return 'Boston'; // Simulate lookup

async function getWeather(args: { location: string }) {
  const { location } = args;
  // … do lookup …
  return { temperature, precipitation };


// {role: "user",      content: "How's the weather this week?"}
// {role: "assistant", function_call: "getCurrentLocation", arguments: "{}"}
// {role: "function",  name: "getCurrentLocation", content: "Boston"}
// {role: "assistant", function_call: "getWeather", arguments: '{"location": "Boston"}'}
// {role: "function",  name: "getWeather", content: '{"temperature": "50degF", "preciptation": "high"}'}
// {role: "assistant", content: "It's looking cold and rainy - you might want to wear a jacket!"}
// Final content: "It's looking cold and rainy - you might want to wear a jacket!"

Like with .stream(), we provide a variety of helpers and events.

Read more about various examples such as with integrating with zod, next.js, and proxying a stream to the browser.

File Uploads

Request parameters that correspond to file uploads can be passed in many different forms:

  • File (or an object with the same structure)
  • a fetch Response (or an object with the same structure)
  • an fs.ReadStream
  • the return value of our toFile helper
import fs from 'fs';
import fetch from 'node-fetch';
import OpenAI, { toFile } from 'openai';

const openai = new OpenAI();

// If you have access to Node `fs` we recommend using `fs.createReadStream()`:
await openai.files.create({ file: fs.createReadStream('input.jsonl'), purpose: 'fine-tune' });

// Or if you have the web `File` API you can pass a `File` instance:
await openai.files.create({ file: new File(['my bytes'], 'input.jsonl'), purpose: 'fine-tune' });

// You can also pass a `fetch` `Response`:
await openai.files.create({ file: await fetch('https://somesite/input.jsonl'), purpose: 'fine-tune' });

// Finally, if none of the above are convenient, you can use our `toFile` helper:
await openai.files.create({
  file: await toFile(Buffer.from('my bytes'), 'input.jsonl'),
  purpose: 'fine-tune',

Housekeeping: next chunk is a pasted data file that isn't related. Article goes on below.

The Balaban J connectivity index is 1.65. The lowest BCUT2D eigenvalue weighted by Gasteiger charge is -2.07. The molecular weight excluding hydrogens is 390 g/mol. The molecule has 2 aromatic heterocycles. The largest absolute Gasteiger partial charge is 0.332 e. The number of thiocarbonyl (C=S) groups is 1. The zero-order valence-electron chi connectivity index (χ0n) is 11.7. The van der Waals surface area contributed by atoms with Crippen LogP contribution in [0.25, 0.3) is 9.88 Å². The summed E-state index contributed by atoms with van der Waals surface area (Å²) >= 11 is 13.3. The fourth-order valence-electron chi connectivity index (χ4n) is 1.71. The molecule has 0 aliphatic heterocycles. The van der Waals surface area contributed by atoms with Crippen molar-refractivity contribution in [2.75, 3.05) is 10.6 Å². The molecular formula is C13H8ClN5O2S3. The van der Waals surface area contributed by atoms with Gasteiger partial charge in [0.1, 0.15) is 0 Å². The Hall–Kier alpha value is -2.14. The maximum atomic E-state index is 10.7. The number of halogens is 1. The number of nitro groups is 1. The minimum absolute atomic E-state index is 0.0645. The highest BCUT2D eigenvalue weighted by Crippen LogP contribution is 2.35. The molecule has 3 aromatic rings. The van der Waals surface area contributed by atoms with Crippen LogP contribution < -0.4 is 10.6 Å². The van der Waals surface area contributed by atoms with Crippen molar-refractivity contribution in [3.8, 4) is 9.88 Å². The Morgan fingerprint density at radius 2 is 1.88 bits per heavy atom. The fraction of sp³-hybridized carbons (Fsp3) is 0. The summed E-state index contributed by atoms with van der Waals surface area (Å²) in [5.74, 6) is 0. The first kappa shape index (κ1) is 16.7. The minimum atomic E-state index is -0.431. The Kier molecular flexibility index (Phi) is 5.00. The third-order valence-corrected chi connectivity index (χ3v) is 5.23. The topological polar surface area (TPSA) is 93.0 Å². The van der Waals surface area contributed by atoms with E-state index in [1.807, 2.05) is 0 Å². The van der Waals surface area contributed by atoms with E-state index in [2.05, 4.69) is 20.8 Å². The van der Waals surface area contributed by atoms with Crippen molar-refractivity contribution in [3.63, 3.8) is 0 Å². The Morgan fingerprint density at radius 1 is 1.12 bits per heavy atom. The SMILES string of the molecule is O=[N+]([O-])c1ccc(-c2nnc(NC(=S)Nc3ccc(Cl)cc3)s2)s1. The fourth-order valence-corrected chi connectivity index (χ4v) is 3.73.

await openai.files.create({
  file: await toFile(new Uint8Array([0, 1, 2]), 'input.jsonl'),
  purpose: 'fine-tune',

Handling errors

When the library is unable to connect to the API, or if the API returns a non-success status code (i.e., 4xx or 5xx response), a subclass of APIError will be thrown:

async function main() {
  const fineTune = await openai.fineTunes
    .create({ training_file: 'file-XGinujblHPwGLSztz8cPS8XY' })
    .catch((err) => {
      if (err instanceof OpenAI.APIError) {
        console.log(err.status); // 400
        console.log(; // BadRequestError
        console.log(err.headers); // {server: 'nginx', ...}
      } else {
        throw err;


Error codes are as followed:

Status Code Error Type
400 BadRequestError
401 AuthenticationError
403 PermissionDeniedError
404 NotFoundError
422 UnprocessableEntityError
429 RateLimitError
>=500 InternalServerError
N/A APIConnectionError

Azure OpenAI

An example of using this library with Azure OpenAI can be found here.

Please note there are subtle differences in API shape & behavior between the Azure OpenAI API and the OpenAI API, so using this library with Azure OpenAI may result in incorrect types, which can lead to bugs.

See @azure/openai for an Azure-specific SDK provided by Microsoft.


Certain errors will be automatically retried 2 times by default, with a short exponential backoff. Connection errors (for example, due to a network connectivity problem), 408 Request Timeout, 409 Conflict, 429 Rate Limit, and >=500 Internal errors will all be retried by default.

You can use the maxRetries option to configure or disable this:

// Configure the default for all requests:
const openai = new OpenAI({
  maxRetries: 0, // default is 2

// Or, configure per-request:
await{ messages: [{ role: 'user', content: 'How can I get the name of the current day in Node.js?' }], model: 'gpt-3.5-turbo' }, {
  maxRetries: 5,


Requests time out after 10 minutes by default. You can configure this with a timeout option:

// Configure the default for all requests:
const openai = new OpenAI({
  timeout: 20 * 1000, // 20 seconds (default is 10 minutes)

// Override per-request:
await{ messages: [{ role: 'user', content: 'How can I list all files in a directory using Python?' }], model: 'gpt-3.5-turbo' }, {
  timeout: 5 * 1000,

On timeout, an APIConnectionTimeoutError is thrown.

Note that requests which time out will be retried twice by default.


List methods in the OpenAI API are paginated. You can use for await … of syntax to iterate through items across all pages:

async function fetchAllFineTuningJobs(params) {
  const allFineTuningJobs = [];